Legend is the overlooked 1980s fantasy film by renowned director Ridley Scott, which followed up his previous lightning-in-a-bottle sci-fi classics Alien and Blade Runner. The first thing to know is that Legend is very much an 80s fantasy. If you’ve ever had fond memories of movies like Return to Oz, The NeverEnding Story, Labyrinth and The Dark Crystal then you owe it to yourself to check Legend out – it’s the same style of retro fantasy flair.
Moreso than its pedigree however, Legend is definitely a storybook fairytale come to life. A young Tom Cruise stars as Jack, a forest boy who must save his sweetheart Princess Lily and the last living Unicorn from the demonic Lord of Darkness (Tim Curry), else face a world that’ll be plunged into an ice age. It’s a somewhat top-heavy story, in that it deals with many familiar fantasy tropes of good versus evil, featuring gloomy portents of shadow, light, nature and destiny.
In this regard it’s not a particularly original story, and might have benefited from the lightness of touch that earlier fantasy adventures had; it takes itself a little too seriously. Written by novelist William Hjortsberg, Legend has no shortage of mythical forests, fairies, goblins and other fantasy folk. There’s even a marsh and cliché lava-filled lair for the film’s climax.
And yet it’s clearly a Ridley Scott endeavour, with a level of technical mastery and attention to detail that very few films have. The sets are just so full of pizzazz and colour and crammed with imagery that it really feels like you’ve jumped into a fable. It’s visual stunning, and made my jaw drop more than once (especially on Blu-ray). Best of all perhaps, is that this was all achieved with compelling practical effects rather than CGI. Tim Curry is unrecognisable as the crimson menace that’s the tenebrous Lord of Darkness, and it comes as no surprise that Legend was nominated for an Academy Award for Best Makeup.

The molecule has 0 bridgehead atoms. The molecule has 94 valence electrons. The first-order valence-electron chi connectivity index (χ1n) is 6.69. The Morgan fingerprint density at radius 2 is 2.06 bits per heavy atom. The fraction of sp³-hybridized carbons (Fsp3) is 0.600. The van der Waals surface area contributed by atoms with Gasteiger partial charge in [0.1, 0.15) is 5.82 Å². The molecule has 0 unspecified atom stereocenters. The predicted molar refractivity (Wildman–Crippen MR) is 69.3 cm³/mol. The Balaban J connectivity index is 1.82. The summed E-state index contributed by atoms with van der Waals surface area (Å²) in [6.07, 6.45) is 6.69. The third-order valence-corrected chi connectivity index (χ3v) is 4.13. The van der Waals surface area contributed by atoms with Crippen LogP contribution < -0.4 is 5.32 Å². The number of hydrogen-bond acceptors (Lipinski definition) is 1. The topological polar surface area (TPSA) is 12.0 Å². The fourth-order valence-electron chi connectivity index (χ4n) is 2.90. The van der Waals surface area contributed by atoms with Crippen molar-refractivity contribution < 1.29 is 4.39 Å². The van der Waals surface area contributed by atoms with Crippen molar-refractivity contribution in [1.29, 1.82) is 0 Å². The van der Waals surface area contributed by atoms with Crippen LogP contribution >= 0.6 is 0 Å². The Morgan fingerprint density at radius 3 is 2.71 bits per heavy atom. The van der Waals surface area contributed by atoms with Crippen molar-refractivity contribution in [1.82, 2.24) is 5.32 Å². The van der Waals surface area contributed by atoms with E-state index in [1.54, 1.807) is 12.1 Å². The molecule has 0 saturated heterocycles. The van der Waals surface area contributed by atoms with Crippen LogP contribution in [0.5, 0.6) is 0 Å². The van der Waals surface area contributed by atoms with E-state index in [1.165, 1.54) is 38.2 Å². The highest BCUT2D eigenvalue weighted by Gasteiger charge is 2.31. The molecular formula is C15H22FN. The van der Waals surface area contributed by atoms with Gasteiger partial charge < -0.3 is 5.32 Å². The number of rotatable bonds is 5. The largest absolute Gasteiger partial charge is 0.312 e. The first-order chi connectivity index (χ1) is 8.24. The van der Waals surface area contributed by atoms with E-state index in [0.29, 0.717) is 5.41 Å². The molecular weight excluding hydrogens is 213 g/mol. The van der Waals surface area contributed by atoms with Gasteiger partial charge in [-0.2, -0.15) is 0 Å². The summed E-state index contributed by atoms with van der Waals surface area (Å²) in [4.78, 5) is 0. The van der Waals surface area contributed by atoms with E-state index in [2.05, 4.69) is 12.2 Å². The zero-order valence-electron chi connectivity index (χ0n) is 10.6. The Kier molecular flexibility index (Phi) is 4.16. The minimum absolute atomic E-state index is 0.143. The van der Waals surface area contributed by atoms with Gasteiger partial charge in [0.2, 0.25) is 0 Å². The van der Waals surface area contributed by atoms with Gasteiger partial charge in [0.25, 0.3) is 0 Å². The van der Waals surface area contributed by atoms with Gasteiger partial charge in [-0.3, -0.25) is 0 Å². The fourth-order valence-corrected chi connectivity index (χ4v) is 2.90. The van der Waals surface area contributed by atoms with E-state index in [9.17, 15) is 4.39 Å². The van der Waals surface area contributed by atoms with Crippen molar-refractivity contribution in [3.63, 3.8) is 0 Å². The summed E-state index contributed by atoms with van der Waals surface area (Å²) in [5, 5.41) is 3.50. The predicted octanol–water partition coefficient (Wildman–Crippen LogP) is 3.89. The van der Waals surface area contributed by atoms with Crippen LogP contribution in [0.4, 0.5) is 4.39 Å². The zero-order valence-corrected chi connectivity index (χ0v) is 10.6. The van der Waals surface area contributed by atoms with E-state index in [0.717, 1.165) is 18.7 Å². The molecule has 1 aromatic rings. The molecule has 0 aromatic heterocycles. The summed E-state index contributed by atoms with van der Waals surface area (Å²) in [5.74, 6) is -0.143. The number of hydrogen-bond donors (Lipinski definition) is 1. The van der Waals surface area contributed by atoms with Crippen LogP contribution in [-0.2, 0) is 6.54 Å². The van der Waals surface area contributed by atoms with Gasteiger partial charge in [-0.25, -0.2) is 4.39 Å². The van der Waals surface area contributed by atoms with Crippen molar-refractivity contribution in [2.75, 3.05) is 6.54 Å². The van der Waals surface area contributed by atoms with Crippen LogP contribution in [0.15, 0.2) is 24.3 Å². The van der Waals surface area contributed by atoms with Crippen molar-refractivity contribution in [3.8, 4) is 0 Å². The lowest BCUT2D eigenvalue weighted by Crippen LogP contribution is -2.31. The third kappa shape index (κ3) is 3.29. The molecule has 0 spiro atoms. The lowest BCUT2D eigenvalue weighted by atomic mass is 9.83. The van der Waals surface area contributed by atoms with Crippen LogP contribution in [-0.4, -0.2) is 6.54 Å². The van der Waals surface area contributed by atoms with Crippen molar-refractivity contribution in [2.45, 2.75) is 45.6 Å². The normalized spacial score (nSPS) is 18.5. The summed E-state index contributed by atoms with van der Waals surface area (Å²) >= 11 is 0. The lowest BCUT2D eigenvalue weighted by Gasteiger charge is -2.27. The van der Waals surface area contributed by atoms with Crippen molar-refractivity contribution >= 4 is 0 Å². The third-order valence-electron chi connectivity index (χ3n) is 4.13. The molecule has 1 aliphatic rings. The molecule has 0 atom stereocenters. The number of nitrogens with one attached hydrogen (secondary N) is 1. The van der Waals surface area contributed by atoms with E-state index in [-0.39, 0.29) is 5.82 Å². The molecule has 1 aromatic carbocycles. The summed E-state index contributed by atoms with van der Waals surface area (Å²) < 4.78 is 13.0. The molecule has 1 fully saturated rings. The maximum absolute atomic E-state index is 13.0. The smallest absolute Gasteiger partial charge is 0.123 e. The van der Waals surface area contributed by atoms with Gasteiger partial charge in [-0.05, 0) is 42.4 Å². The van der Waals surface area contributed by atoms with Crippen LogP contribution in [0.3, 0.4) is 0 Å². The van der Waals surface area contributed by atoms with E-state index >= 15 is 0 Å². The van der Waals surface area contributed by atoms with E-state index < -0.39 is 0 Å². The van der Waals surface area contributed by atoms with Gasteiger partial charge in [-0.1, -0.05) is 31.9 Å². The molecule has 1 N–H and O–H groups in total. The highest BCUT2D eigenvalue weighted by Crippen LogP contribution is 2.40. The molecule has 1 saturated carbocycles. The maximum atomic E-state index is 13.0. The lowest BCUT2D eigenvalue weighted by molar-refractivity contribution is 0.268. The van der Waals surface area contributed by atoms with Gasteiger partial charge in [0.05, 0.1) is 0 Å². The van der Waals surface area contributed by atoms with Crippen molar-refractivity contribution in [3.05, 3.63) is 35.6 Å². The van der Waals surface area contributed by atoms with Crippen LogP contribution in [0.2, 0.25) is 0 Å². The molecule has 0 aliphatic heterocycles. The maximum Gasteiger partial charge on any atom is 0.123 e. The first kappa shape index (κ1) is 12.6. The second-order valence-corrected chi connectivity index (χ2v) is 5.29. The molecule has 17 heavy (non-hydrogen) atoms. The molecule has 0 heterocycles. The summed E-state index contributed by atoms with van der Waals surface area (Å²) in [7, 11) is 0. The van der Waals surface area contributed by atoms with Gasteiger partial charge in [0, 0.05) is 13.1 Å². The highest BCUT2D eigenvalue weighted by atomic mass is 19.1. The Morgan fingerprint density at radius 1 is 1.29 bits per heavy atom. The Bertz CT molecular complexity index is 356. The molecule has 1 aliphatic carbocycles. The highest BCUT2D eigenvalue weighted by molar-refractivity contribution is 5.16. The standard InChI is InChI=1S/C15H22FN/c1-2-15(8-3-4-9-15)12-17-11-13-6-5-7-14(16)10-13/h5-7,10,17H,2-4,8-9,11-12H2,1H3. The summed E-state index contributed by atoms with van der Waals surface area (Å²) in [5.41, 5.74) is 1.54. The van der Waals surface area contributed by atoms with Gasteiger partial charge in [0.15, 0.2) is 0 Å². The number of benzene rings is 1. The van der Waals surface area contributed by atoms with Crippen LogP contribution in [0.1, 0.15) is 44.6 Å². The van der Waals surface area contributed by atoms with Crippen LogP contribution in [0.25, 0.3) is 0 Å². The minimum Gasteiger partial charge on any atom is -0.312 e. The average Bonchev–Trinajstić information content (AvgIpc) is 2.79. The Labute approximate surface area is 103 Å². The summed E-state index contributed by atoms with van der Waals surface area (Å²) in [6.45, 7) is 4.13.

The director’s cut is a good 20 minutes longer than the original theatrical release and boasts a surreal score by composer Jerry Goldsmith (the theatrical release had a rushed but still memorable soundtrack by German electronic artists Tangerine Dream, created especially for the North American release). The extra time is put to good use on character development and subtleties but results in a slower, more dreamy pace that might rile fans of the speedy, synth-sounding theatrical cut.
As an aside, it’s interesting to note the similarities between Legend and Nintendo’s popular video game series The Legend of Zelda. The original The Legend of Zelda, a fantasy action-adventure, was released in 1986 to universal critical acclaim and spawned one of the most important and influential series in gaming (Legend premiered the previous year). It too features a forest boy, this time called Link, who embarks on a quest to save Princess Zelda from the evil Ganon – sound familiar?
Although it’s not confirmed, the similarities have led to wide rumours that the film was a source of inspiration for the series, which was otherwise based on creator Shigeru Miyamoto’s explorations as a young boy of hillsides around his childhood home in Japan. Later games would feature more similarities – The Legend of Zelda: Ocarina of Time has main character Link accompanied by an annoying fairy (similar to Oona from Legend), receive a tunic and magical sword (just like Jack) and journey to a dungeon within a giant tree (the lava lair of the Lord of Darkness is a dungeon within a giant tree). Intentional or not, the similarities make Legend just about the closest thing to a The Legend of Zelda movie, so if you’re a fan of the series then I strongly recommend giving it a go.
That said, Legend suffers because the material isn’t exactly fresh, with the odd occasional jarring bit of dialogue like ‘Adios amigos!’ to throw things off-balance. Nevertheless, it’s endearing to a certain extent (it could have done with a little more joy in its execution) and is brought to life by unparalleled visuals. It’s therefore no surprise that it’s become a cult classic – deeply flawed but made of the stuff of imagination with moments of wonder.
Legend is a familiar storybook fairytale come to life – beautiful to behold, dreamlike and surreal but slow and undermined by a murky screenplay.